NEW YORK—Canada’s fledgling Office of Religious Freedom, situated in its Foreign Ministry, is joining the United States as the only other major diplomatic-level office fighting religious freedom violations around the world.
The office opened in February, so its new ambassador of religious freedom, Andrew Bennett, has just started traveling to countries with religious freedom violations. He is also traveling from Ottawa to the United States to brainstorm with U.S. government officials and advocates on the issue. Bennett met Monday in New York with non-governmental organizations (NGOs) that lobby the United Nations on that issue, a meeting where WORLD was the only media present.
Over sushi and sandwiches Bennett explained his definition of religious freedom: It is not merely the “freedom to worship,” he said, adding that religious freedom encompasses all of life, including the freedom to express one’s religion, the freedom to conduct missionary activities, the freedom to convert, and the freedom not to believe.
Religious freedom advocates had criticized former U.S. Secretary of State Hillary Clinton for using the narrower term “freedom of worship” instead of “religious freedom” early in her tenure. She used the term “religious freedom” as time went on.
Perhaps the most significant among Bennett’s plans: His office will be training Canadian diplomatic staff around the world on the issue of religious freedom. The idea is to equip foreign service officers on the ground to be able to recognize and handle religious freedom violations. The U.S. State Department’s religious freedom office also trains American foreign service officers.
Bennett said there was a general dearth of knowledge about religious freedom.
“We push religion so far into the private sphere that we forget to engage in the public sphere on matters of religion and faith,” he said. ”My goal is that Canadian diplomats abroad are the go-to people on religious freedom issues.”
One practical tip: This year the Canadian religious freedom office has directed foreign service officers to go sit in the court proceedings for individuals facing charges related to their beliefs.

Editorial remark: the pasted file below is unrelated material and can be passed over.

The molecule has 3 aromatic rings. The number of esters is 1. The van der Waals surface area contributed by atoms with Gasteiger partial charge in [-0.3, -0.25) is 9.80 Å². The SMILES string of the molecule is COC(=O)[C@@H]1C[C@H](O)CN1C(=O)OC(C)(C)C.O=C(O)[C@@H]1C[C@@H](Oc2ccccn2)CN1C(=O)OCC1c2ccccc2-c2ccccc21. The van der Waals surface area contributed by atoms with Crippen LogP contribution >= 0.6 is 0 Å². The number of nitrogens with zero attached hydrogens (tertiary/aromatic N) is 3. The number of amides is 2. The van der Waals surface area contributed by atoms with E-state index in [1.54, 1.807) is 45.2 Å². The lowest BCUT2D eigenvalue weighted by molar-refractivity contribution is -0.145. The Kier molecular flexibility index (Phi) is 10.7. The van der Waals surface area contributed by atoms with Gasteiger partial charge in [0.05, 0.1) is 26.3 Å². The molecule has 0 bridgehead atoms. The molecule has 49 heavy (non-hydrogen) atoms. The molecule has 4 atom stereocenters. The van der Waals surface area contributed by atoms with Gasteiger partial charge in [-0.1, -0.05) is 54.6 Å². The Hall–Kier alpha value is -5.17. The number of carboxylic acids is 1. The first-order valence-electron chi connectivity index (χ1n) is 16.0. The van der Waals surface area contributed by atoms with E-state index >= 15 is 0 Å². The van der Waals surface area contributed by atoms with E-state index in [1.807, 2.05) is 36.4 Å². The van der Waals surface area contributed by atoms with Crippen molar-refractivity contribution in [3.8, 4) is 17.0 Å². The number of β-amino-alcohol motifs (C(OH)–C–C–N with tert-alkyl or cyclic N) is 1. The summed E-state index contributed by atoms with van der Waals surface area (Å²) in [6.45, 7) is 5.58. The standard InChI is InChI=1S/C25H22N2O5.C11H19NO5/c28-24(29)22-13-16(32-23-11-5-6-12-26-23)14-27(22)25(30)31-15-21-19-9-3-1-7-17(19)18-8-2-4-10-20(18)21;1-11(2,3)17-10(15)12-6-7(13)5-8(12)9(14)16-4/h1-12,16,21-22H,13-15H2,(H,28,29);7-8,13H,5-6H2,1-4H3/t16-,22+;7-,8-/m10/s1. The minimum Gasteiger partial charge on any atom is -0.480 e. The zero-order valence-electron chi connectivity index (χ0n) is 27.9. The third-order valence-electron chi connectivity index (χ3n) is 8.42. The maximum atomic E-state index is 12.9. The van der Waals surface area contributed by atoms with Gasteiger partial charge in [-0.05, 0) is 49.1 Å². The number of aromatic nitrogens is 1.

“It’s amazing how the presence of a Canadian diplomat in court can change how the procedure is carried out,” Bennett said.
Bennett was an interesting choice for the ambassadorship. A Ukrainian Greek Catholic (he calls himself an “orthodox Christian” to be simpler), he continues to serve as the dean of a small Christian university, Augustine College, where he teaches a course on the history of Christianity. He has an academic background in political science and history, and worked in various arms of government at different points.
In this new role Bennett has the constraints of a paltry $5 million budget and four staff members.
“We’re small but mighty,” Bennett said with a smile.
He acknowledged his office didn’t have the resources of the U.S. State Department’s religious freedom office, and would not be able to produce the sort of detailed annual reports that the State Department and the U.S. Commission on International Religious Freedom provide. But he doesn’t want to duplicate work the United States is already doing well, he said, pointing out his office will do new sorts of projects, like profiles of religious communities around the world. Bennett also isn’t sure whether Canada will create a list of the most egregious religious freedom violators around the world like the U.S. “countries of particular concern” (CPC) list. The CPC list has been a source of diplomatic tension for the United States with countries like China.
The Canadian office has already spoken sharply on violations around the world, like the persecution of Coptic Christians in Egypt. Bennett keeps photos of two Syrian archbishops who were kidnapped in April taped to his computer. The office has regularly spoken out on behalf of religions besides Christianity, defending a Muslim leader who was arrested in Sri Lanka. But Bennett reminded the NGOs in New York repeatedly of the limitations of a five-person staff in addressing every case that arises.
Canada may be able to speak more openly on the issue than the eggshell-walking American diplomatic corps. Bennett was diplomatic on that point, but he said Canada would play the role of the “honest broker” on religious freedom violations. Last year Canadian Foreign Minister John Baird was more pointed about the office, saying Canada is “no longer a country that simply goes along to get along.”